How to choose the best active learning technology for your spaces


When it comes to choosing technology to support learning on campus, the stakes are high.

And they just keep getting higher. Technology has become an integral part of students’ lives. And while some may think this just means Instagram selfies and video game tournaments, a recent EDUCAUSE survey found that reading course materials, completing homework and doing research was actually more common. For many higher education institutions, the question around technology policy has changed: from “How much tech do we really need?” to “How do we choose the tools that will really make a difference for our students?”

Active learning spaces are at the forefront of this shift. Though low-tech versions of these spaces exist (think dry-erase markers, flip charts and a whole lot of sticky notes), more often colleges and universities are looking to technology to support crucial skills development. Once you’ve taken care of the essentials – trusty Wi-Fi, smooth LMS integration, clear audio – active learning technology can go further to strengthen collaboration, problem solving and engagement.

But how to choose what’s right for your technology-enhanced active learning spaces? It’s helpful to consider two things – the tool and who’s behind it.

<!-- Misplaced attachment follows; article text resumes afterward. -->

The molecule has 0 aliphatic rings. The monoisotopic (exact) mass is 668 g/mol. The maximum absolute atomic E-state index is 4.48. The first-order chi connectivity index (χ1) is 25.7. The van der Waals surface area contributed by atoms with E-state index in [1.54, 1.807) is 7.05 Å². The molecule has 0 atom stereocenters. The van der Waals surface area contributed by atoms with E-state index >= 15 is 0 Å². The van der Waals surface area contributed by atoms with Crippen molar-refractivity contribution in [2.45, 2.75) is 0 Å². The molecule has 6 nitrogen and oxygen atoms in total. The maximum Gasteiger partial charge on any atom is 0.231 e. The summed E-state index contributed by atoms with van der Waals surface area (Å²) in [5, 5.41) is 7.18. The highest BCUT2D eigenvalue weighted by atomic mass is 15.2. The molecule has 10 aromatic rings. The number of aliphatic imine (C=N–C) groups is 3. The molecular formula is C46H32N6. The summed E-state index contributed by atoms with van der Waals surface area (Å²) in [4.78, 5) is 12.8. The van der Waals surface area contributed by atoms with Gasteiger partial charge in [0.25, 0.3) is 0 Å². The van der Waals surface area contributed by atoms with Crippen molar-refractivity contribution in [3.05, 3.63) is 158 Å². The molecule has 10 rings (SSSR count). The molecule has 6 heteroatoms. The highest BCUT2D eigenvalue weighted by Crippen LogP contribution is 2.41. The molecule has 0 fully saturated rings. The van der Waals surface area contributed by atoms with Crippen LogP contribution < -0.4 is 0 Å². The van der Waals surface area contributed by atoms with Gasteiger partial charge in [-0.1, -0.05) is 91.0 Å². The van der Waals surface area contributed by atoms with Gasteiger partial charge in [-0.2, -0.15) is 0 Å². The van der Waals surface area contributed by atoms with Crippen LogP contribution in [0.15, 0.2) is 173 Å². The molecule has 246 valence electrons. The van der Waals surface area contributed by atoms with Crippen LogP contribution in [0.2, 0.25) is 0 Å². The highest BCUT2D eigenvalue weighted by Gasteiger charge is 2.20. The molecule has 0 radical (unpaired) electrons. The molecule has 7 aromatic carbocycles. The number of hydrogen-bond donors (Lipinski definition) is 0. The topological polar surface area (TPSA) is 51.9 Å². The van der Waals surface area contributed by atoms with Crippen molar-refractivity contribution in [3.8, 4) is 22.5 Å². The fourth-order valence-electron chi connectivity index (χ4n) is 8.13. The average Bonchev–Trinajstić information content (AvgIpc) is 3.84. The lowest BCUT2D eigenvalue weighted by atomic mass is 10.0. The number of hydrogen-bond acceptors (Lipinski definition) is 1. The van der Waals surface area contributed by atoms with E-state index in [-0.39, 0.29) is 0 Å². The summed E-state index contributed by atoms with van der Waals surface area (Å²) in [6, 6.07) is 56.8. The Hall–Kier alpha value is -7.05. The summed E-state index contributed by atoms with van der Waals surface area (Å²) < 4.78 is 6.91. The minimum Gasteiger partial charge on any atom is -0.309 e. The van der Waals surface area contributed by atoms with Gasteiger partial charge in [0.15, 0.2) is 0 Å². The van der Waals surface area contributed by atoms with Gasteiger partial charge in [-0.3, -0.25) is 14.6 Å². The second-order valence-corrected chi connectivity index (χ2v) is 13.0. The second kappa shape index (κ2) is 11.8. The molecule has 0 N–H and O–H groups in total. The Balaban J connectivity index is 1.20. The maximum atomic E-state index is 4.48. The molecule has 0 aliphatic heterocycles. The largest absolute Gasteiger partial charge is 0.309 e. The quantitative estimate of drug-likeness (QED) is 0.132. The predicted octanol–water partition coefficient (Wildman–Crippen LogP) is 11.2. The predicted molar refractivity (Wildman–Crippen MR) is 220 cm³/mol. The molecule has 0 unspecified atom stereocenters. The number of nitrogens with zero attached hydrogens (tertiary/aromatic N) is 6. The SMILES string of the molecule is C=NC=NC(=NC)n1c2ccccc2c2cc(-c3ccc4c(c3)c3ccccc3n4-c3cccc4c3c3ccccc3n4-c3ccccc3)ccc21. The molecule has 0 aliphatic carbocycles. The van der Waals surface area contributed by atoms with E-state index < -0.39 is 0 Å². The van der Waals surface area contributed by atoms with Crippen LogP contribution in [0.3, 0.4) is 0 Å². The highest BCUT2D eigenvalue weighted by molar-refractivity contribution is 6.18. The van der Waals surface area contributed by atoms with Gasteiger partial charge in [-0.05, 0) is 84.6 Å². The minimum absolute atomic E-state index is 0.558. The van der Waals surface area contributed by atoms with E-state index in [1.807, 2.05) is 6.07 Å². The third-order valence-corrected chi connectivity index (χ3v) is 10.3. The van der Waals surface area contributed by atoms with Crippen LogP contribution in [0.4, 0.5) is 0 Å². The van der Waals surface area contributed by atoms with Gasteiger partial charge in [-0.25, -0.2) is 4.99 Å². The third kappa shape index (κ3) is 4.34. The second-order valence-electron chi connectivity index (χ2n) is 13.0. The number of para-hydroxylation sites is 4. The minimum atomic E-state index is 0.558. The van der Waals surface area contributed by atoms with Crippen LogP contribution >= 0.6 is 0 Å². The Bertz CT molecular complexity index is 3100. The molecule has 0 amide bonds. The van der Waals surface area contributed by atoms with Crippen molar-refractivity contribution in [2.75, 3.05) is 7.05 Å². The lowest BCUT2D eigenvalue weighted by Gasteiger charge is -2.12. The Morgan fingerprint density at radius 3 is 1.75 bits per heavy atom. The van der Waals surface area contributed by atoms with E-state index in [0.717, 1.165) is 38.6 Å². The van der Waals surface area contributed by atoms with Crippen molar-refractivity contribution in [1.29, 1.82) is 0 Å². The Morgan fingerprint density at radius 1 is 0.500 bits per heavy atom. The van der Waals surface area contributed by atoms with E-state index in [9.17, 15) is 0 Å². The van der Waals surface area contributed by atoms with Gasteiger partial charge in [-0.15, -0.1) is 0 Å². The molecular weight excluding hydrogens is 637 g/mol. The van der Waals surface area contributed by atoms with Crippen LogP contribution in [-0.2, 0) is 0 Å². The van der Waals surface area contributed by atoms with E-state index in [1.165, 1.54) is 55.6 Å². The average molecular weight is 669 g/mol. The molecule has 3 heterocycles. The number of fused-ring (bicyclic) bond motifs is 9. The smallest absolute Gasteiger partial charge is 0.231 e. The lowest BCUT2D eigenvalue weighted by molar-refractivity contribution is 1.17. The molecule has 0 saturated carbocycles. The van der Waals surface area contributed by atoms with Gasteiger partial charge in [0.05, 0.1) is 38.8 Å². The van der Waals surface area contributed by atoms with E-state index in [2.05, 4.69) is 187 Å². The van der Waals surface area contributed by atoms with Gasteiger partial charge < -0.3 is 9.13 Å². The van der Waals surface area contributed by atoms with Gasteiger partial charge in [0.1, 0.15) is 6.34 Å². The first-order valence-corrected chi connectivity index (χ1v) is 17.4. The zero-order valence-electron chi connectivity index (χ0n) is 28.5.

Benefits, not bells and whistles

Choosing active learning technology starts with establishing clear criteria. What are your goals for your spaces? What must-haves do you expect from all your tech, like security and scalability? How will technology fit in with the other elements of your active learning space design?

Once you know the basics of what you’re looking for, here are a few questions to ask that can help narrow your options further:

Does the technology make group work smoother?
Complaints about group work are familiar to anyone who’s taught a postsecondary class (I heard my fair share) – it’s clear that collaborating can be tricky. Technology should help, not add extra levels of complication. Look for flexible solutions that you can adapt to the specific needs of faculty and students.

Is it designed for synchronous and asynchronous work? 
Tools that allow students to work together in person should work just as well when those students are not in the same room. Students today expect immediate access to their learning tools, so choose ones that make it easy for students to make progress on their shared work, anywhere and anytime.

Can you access it from any device, anywhere?
It’s amazing what a savvy student can do with a smartphone – create presentations, do readings, even write papers! Make sure the technology tools you choose let them use the devices they prefer – and keep in mind that for some, a smartphone is the most accessible option.

Is it designed for student-led learning?
Active learning technology should put students in the driver’s seat. Look for solutions that let multiple students interact at the same time. For example, Nureva’s visual collaboration tools have 40-point multitouch and full access from devices, so students can take the lead.

This article is a Nureva blog post and you can read the full article here :

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